Gastroesophageal reflux: symptoms, causes, treatment. What are the methods of preventing this condition.
Gastroesophageal reflux disease (GERD) is a common condition in which stomach contents back up into the esophagus, causing unpleasant and in some cases potentially dangerous symptoms.
What is gastroesophageal reflux?
Gastroesophageal reflux is the result of improper or weakened relaxation of the lower esophageal sphincter (LES), a ring of muscle located between the esophagus and stomach. This sphincter must contract tightly after food and liquids enter the stomach to prevent stomach acid from entering the esophagus. When the lower esophageal sphincter doesn’t work properly, acidic stomach contents can back up into the esophagus, causing typical symptoms of gastroesophageal reflux.
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There are several factors that can contribute to the development of gastroesophageal reflux:
Relaxation of the lower esophageal sphincter: Most often, GERD occurs due to a temporary weakening or relaxation of the LES, which causes stomach acid to back up into the esophagus.
Lifestyle: Excessive consumption of fatty, spicy, or acidic foods, as well as smoking, drinking alcohol, and stress can increase the risk of GERD.
Hiatus hernia of the diaphragm: This condition occurs when part of the stomach is pushed into the diaphragmatic opening of the chest. This can loosen the LES and ease reflux.
Obesity: Excess weight can increase pressure on the stomach and interfere with the normal functioning of the LES.
Task: Hormonal changes and the pressure exerted by an enlarged uterus can help relax the LES.
Symptoms of gastroesophageal reflux
Burns of the stomach: Burning sensation in the upper abdomen or chest.
Regurgitation: The return of stomach contents to the mouth or throat.
Chest pain: The symptoms may be similar to those of a heart attack, such as chest pain and pressure.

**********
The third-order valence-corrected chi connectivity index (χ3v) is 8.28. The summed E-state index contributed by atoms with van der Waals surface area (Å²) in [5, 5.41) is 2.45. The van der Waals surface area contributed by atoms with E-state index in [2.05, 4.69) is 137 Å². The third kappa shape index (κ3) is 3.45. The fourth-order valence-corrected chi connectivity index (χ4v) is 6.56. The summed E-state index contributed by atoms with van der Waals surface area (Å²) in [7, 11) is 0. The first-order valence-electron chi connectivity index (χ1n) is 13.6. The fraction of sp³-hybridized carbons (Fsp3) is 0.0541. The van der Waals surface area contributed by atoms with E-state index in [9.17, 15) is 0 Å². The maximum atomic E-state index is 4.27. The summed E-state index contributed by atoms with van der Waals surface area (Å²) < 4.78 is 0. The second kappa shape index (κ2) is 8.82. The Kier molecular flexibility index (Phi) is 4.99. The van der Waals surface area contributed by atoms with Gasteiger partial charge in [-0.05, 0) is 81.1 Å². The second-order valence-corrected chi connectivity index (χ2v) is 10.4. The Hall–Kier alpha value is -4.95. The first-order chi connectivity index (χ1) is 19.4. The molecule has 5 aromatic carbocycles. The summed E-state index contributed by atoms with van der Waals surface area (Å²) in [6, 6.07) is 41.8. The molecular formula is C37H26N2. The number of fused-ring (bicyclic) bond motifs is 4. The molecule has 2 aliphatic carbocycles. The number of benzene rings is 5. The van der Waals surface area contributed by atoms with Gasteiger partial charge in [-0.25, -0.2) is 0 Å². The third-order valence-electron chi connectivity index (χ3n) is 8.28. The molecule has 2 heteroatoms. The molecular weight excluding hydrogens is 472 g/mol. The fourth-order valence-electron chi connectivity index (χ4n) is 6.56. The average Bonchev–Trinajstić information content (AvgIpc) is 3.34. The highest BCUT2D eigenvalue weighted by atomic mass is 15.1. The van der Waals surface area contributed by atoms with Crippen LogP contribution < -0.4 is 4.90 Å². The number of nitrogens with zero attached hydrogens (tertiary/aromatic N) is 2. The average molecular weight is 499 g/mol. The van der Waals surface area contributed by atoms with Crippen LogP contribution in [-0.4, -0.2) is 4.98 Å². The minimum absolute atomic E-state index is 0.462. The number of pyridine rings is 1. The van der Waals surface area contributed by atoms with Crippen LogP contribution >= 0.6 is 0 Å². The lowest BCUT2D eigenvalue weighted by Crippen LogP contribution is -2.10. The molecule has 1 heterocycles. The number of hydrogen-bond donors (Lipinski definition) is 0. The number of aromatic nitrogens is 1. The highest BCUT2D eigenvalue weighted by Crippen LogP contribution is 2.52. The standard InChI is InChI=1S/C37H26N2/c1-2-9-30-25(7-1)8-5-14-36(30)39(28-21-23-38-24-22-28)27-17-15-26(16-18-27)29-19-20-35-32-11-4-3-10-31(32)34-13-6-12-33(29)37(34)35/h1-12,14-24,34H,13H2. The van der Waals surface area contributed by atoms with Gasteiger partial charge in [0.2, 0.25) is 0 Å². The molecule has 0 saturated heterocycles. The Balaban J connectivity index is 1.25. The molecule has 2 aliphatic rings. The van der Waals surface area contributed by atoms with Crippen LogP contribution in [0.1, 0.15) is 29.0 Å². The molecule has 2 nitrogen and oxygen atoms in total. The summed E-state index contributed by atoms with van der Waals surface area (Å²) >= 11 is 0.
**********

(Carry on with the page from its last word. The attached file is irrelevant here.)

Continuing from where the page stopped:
Frequent shortness of breath or belching: These symptoms can occur when stomach acid irritates the esophagus and upper digestive tract.
Chronic cough or hoarseness: Acid reflux can irritate the vocal cords and cause coughing or voice changes.
Treatment options for gastroesophageal reflux
Adopting a healthy lifestyle can help reduce GERD symptoms. Avoid foods that cause irritation, lose weight if necessary, quit smoking, and avoid excessive alcohol consumption.
Obesity is a risk factor for developing gastroesophageal reflux because being overweight can increase pressure on the stomach and impair lower esophageal sphincter function. Maintaining a healthy weight through a balanced diet and regular physical activity can reduce the risk of GER.
Avoiding fatty, spicy, acidic foods, as well as caffeine and chocolate, can help reduce symptoms. Eating smaller meals more often can also help.
Prolonged chewing of food helps to improve digestion and reduce stress on the stomach. Eating slowly and mindfully can help prevent acid reflux.
Eating food shortly before bed can increase the risk of nighttime reflux. Try to eat at least 2-3 hours before bed.
Tight clothes, especially those that are tight on the stomach, can put pressure on the stomach and contribute to acid reflux.
In severe or refractory cases, surgery to strengthen the lower esophageal sphincter or surgery to repair a hiatal hernia may be considered.
If you have frequent symptoms of gastroesophageal reflux or if symptoms become severe, see a specialist. A specialist can give you individual advice and evaluate whether a particular treatment is necessary.
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Gastroesophageal reflux is a common condition that can cause discomfort and symptoms. Depending on the severity of the symptoms and the underlying causes, there are several treatment options. It is important to see your doctor for evaluation and personalized advice, especially if you have persistent or severe symptoms. With lifestyle changes, diet, and appropriate treatment, most people can successfully manage gastroesophageal reflux and improve their quality of life.
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